Benny Yeoh believes it is never too late to turn your life around or start being “tough”. Yeoh, 38, says that years ago, an unhealthy lifestyle resulted in him being overweight.
“Being in event management then, I had to work at midnight and would often have my meals at mamak stalls in the wee hours of the morning,” he shares. “So I started to gain weight. When I was hospitalised for kidney stones, it was a wakeup call. The doctor advised me to reduce my weight and start exercising.”
He started with cardio exercises and then proceeded to do weight training. From 93kg, Yeoh, who is 178cm tall, says that his weight went down to 74kg. Mondays to Fridays are his workout days while weekends are his “cheat days”, he says good-humouredly.
Where food is concerned, Yeoh doesn’t stick to any special dietary rules except to “eat clean”. “I tell myself to stay healthy, and that includes eating healthy.”
He reveals that for breakfast, it’s raw oats with a protein shake; lunch time, it’s brown rice with chicken breast and salad; and for dinner, it’s mainly protein such as chicken breast, eggs or beef.
Yeoh, who is from Kuala Lumpur, admits that even his family members were surprised at his journey into fitness.
“To them, it was impossible for a person to lose weight and achieve peak fitness after the age of 30. Career wise, it is also difficult for a person to move from the corporate sector into a totally different field,” he shares.
In 2016, Yeoh decided to take part in the R U Tough Enough (Malaysia) competition, and won.
“When I joined, I told myself I just wanted to challenge myself to be better and complete all the obstacles and quests. That year, all the challengers were very fit and tough, and very young too, from 20 to 30 years old. I was one of only two contestants over 30. So, I never expected to win,” he recalls.
Yeoh believes that the formula for success in such competitions involves brains over brawn.
“In R U Tough Enough, there are many who are physically strong, but speaking as a judge, what defines the winner is a strong mindset. You need mental strength and emotional resilience. That always comes first, followed by physical strength,” explains Yeoh, who is ambassador and head judge for R U Tough Enough 2019.
Currently, Yeoh is a fitness activation specialist for a chain of fitness clubs, handling mass workout activities. He also heads a team of judges and marshals for the clubs’ fitness activities.
Overall, he shares that his journey with R U Tough Enough has made him more confident in life. “If there are obstacles in my life now, I just think back that if I could win R U Tough Enough 2016, then I can surely overcome this obstacle,” he says.
Never give up
No matter what background you come from and what difficulties you’ve been through, it is still possible to be successful in life, asserts the winner of R U Tough Enough South-East Asia 2018, Mohd Saddam Mohd Pittli.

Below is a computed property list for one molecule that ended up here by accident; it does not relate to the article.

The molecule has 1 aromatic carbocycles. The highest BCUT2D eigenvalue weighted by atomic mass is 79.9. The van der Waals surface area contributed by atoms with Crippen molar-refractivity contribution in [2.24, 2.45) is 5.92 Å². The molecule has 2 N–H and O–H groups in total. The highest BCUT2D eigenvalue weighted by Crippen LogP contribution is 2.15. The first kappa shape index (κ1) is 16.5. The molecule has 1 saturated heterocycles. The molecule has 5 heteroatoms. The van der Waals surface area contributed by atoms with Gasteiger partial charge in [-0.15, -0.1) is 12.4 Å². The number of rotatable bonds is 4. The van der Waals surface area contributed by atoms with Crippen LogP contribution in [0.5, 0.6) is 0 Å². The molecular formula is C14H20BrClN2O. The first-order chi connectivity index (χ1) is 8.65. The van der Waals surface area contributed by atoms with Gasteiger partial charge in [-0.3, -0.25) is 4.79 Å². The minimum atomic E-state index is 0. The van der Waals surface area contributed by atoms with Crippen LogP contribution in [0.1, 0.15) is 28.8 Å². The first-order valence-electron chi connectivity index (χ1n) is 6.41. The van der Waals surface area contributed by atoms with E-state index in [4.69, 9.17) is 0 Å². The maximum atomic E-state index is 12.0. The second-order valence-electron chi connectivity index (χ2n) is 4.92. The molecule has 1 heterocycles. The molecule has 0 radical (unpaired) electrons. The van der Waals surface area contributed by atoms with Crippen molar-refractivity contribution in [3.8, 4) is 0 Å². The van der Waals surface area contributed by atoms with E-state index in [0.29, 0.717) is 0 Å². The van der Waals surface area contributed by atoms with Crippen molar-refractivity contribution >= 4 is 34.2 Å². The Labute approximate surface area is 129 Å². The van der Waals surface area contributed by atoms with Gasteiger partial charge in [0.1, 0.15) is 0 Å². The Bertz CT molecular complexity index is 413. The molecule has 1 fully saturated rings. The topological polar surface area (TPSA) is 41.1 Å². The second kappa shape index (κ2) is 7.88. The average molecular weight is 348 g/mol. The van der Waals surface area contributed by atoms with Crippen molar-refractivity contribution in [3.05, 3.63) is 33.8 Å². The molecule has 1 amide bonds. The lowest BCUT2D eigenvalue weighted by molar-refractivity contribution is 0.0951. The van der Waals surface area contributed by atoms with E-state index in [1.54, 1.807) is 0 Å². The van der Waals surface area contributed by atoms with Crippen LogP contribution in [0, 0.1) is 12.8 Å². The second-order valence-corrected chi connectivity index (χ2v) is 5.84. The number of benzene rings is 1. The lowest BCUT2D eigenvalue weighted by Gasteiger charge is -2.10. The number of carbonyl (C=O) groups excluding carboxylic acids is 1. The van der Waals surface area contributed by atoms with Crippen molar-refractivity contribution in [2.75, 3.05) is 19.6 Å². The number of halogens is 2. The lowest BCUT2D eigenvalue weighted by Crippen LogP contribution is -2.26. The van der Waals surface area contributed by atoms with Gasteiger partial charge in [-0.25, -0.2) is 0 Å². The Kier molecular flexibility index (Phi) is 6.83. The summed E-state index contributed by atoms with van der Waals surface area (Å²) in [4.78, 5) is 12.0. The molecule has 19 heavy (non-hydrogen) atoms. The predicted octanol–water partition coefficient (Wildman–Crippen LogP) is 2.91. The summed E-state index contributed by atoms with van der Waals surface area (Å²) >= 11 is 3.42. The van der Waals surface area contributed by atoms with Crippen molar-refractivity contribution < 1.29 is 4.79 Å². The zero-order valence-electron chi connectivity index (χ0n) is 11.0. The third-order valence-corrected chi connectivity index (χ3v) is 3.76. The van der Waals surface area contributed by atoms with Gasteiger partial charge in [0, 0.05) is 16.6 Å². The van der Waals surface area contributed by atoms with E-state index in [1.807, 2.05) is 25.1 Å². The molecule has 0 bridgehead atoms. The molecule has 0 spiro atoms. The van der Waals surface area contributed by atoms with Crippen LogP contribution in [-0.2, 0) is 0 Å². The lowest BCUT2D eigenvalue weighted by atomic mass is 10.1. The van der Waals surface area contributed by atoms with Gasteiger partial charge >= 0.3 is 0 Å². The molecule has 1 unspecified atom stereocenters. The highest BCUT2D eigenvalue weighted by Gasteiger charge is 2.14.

When the 28-year-old Mohd Saddam was just 11, his mother passed away and he had to learn to be independent to help support his nine siblings.
The Teluk Intan boy found comfort in running and eventually decided to join the army after completing his secondary school. Mohd Saddam, who has been a soldier for almost 10 years, believes that enlisting in the army has made him stronger.
He then became a fan of R U Tough Enough in 2015, but only took part in it in 2018, after his brother and a friend – who was participating in the event – encouraged him to do so.
Coming in first in the Spartan Race in 2016 and 2017 also motivated him to sign up. However, he admitted that he did not expect to become a finalist representing Malaysia, let alone win the regional Toughest in South-East Asia 2018 title.
“I was not feeling well during the closed-door auditions but I did my best to complete all the tasks,” he recalls. “It was worth it because, over a week later, I received a call telling me I had been selected as one of the finalists to represent Malaysia at the final showdown.”
Mohd Saddam trained two and a half hours daily in the mornings and afternoons to prepare for the competition. “My fitness regime included running to strengthen my legs and improve my endurance, as well as weightlifting and pull-ups to increase my upper body strength,” he shares.
But, he admits he doesn’t really have any special dietary plan. “At the end of a long day of training, I enjoy good food, but I just make sure that the food intake is beneficial. I also drink plenty of water every day to stay hydrated,” he reveals.
To him, both physical and mental resilience are important in such events. “The competition is unique because the obstacles, which are different every year, are designed to put your mental as well as physical strength to the test,” he says.
He adds that participants need to stay focused, have the right mindset, and plan their strategy to complete the game without penalty. They also need to have the physical strength for challenges like climbing walls or carrying big tyres.
Mohd Saddam encourages people to push beyond their limits and move out of their comfort zone. His advice is to “always believe in yourself and never give up because you don’t know what you can achieve until you try”.
To Mohd Saddam, winning the competition is just the beginning. “My long-term goal is to run boot camps for Malaysians so that I can help those who want to stay fit and live healthier lifestyles,” he says.